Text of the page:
Dáil Éireann returns to familiar surroundings as Budget 2022 awaits October unveiling

Hello to all the Advertiser readers.

Last week we saw the Dáil back in its rightful home at Leinster House. What a change it made from the weird, vast reaches of the Convention Centre where the Ceann Comhairle often had to crane his neck and look all around the room before he could locate the person who had put up their hand and had spoken. It was not at all suitable but of course was only necessary because of Covid restrictions. I’m glad it’s finished and that, no matter how they refigure the seats at the visitors’ gallery and various other sections of Leinster House, the TDs are back where they belong, where they can speak and be heard clearly, and no doubt where all of the business can continue in familiar surroundings.

I’m glad that the think-ins are all over and we can mull over all of the ideas that came out of the prolonged party deliberations. For me, and indeed for Fianna Fáil, the worst outcome was the resignation of Deputy Marc McSharry from the Fianna Fáil party. I was really upset when I heard it, though it had indeed been looming for some time. it was clear that Marc was not satisfied with the way business was being conducted within FF, and he was clearly awaiting his opportunity when he could, in a significant way, announce his resignation and the reasons for it.

I am really disappointed. I know Marc McSharry very well and in fact served in the Senate with him between 2002 and 2007. He is clearly an intelligent, bright person and came into the Oireachtas full of idealism and full also of the ideas he could bring to the running of Fianna Fáil and the formation of policy therein. However, that was not to be. I hope that his resignation will be short and that An Taoiseach Micheál Martin, despite the obvious antagonism between the two of them, will see fit to invite him back to join the party as soon as possible again. As I say, I am a supporter of Marc, and can understand some of the frustration he is evidently feeling which overspilled into his resignation.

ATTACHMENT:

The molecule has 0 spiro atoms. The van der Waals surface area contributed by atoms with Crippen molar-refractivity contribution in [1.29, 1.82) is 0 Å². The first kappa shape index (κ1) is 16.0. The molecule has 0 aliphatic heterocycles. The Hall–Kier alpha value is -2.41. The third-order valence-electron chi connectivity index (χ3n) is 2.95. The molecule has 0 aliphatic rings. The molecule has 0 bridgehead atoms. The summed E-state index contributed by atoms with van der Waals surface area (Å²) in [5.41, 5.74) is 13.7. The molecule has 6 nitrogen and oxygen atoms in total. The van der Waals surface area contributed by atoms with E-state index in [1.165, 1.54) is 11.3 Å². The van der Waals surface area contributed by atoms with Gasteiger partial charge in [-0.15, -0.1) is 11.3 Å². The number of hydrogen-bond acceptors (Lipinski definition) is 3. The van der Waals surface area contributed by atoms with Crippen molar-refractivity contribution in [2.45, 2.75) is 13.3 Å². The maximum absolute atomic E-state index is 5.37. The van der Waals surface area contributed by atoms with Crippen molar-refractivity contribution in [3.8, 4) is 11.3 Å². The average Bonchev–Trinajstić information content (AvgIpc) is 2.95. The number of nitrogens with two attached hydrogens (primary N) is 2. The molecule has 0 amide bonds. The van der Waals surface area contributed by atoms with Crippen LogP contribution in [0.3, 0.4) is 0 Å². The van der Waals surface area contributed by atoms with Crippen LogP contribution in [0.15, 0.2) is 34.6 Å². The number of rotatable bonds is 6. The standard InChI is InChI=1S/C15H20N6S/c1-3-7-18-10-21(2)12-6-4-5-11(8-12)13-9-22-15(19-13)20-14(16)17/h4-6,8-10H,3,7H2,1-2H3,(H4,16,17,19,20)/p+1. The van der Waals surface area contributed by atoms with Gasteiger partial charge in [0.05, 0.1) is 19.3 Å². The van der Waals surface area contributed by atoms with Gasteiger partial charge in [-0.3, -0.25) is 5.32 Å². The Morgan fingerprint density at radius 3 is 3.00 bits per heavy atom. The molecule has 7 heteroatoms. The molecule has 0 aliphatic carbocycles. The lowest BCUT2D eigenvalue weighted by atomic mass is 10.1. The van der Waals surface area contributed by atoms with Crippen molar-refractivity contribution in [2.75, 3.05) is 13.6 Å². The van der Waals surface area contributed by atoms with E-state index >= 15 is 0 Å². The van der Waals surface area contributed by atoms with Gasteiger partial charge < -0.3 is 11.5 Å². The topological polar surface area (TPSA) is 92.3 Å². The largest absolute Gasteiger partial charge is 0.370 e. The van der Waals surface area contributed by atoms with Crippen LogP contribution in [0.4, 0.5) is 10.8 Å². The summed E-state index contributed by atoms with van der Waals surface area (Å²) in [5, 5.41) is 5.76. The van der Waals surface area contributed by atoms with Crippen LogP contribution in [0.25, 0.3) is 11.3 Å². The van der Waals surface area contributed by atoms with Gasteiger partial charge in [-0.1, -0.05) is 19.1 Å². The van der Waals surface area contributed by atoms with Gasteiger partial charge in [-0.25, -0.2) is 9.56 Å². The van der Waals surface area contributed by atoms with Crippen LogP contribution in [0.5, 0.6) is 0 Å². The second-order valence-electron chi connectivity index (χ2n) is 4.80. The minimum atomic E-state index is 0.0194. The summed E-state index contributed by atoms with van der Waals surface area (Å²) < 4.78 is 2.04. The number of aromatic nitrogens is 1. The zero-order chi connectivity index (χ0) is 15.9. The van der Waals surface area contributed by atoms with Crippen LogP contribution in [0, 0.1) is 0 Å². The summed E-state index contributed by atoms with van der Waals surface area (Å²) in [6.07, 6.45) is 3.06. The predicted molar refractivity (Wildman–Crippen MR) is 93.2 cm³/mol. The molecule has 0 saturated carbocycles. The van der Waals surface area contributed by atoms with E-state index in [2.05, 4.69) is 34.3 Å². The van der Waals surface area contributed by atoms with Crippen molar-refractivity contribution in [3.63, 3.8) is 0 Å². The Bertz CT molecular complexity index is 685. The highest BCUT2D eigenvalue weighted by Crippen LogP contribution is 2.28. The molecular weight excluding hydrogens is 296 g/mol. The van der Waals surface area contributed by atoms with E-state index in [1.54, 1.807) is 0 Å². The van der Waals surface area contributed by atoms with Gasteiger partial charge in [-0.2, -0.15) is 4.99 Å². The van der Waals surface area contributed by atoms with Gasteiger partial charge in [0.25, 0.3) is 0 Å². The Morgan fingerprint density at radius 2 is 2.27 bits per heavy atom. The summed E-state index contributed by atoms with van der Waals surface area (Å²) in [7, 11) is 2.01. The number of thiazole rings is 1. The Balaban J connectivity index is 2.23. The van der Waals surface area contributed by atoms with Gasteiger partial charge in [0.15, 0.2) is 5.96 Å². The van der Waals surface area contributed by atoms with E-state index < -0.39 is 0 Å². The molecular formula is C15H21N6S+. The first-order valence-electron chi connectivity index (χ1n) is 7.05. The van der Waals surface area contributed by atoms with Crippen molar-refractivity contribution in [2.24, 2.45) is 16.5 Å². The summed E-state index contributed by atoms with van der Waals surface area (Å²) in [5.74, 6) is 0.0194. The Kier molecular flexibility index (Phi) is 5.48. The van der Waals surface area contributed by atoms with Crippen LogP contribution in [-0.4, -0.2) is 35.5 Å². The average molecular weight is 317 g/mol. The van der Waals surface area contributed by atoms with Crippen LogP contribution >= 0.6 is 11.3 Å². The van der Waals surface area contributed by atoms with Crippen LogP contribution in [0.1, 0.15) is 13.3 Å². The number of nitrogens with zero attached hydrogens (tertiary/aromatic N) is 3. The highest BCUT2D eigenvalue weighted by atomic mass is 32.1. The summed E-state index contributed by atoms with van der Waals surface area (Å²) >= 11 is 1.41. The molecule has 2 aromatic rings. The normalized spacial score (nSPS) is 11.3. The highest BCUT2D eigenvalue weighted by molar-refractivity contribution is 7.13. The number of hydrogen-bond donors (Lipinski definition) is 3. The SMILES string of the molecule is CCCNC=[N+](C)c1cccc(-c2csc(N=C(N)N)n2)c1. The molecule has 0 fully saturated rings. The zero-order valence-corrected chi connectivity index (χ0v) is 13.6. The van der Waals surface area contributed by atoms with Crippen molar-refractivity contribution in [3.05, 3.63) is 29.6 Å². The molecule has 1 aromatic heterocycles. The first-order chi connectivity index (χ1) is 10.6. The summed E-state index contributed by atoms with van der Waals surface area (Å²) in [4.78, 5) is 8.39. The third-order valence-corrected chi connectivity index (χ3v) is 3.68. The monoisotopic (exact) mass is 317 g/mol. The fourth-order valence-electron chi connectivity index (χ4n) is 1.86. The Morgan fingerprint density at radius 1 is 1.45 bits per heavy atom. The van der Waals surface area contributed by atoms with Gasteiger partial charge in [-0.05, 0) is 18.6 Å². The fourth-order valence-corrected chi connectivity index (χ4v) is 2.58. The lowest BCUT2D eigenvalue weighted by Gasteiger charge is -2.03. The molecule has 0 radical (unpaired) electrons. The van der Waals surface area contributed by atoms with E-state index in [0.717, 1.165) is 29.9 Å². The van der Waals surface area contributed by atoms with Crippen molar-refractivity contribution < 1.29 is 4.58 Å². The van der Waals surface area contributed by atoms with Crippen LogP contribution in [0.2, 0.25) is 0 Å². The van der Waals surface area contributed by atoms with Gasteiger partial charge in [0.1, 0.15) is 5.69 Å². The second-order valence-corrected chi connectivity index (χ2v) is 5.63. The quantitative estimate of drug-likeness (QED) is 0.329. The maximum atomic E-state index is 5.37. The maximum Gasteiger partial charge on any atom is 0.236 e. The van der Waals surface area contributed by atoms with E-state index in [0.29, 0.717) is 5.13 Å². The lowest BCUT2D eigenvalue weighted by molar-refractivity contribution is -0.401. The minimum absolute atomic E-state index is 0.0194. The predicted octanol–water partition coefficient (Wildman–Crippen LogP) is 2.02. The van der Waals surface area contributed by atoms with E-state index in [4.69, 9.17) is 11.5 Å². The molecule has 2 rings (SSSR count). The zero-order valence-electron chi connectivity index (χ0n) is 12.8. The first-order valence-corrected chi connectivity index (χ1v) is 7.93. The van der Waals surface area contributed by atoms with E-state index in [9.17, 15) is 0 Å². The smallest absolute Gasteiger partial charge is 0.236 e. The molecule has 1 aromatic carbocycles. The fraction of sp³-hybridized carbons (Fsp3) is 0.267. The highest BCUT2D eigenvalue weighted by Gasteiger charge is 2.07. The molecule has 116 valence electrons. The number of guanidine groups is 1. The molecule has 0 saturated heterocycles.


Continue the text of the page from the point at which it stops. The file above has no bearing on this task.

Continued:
So the first week back was full of discussion and debate of Simon Coveney and Katherine Zappone, and laden with apologies, recriminations, apologies again, and eventually not much light thrown on the whole controversy. I see this week that Katherine Zappone has said ‘no thank you’ to Charlie Flanagan as chair of the Committee on Foreign Affairs, who wanted her to come in and to explain from her angle what exactly had gone on throughout the whole affair. She very swiftly said no thank you, and I hope that will be the end of the matter.

It is now just two weeks to the unveiling of the Budget for 2022. I know that both Paschal Donohoe, the Minister for Finance, and Michael McGrath, the Minister for Public Expenditure and Reform, are busy with the business of preparing the Budget and in particular, I am sure, laying out a plan for how our huge debt, which has been incurred due to the Covid pandemic, can be met with ideas to eventually sort it all out.

Yes, we borrowed hugely, but it had to be done if the country was ever to come back again to financial stability and to doing our business locally and internationally. The borrowing of money is cheap right now but that won’t last for long, and I am sure the two Ministers concerned are facing that realism day by day.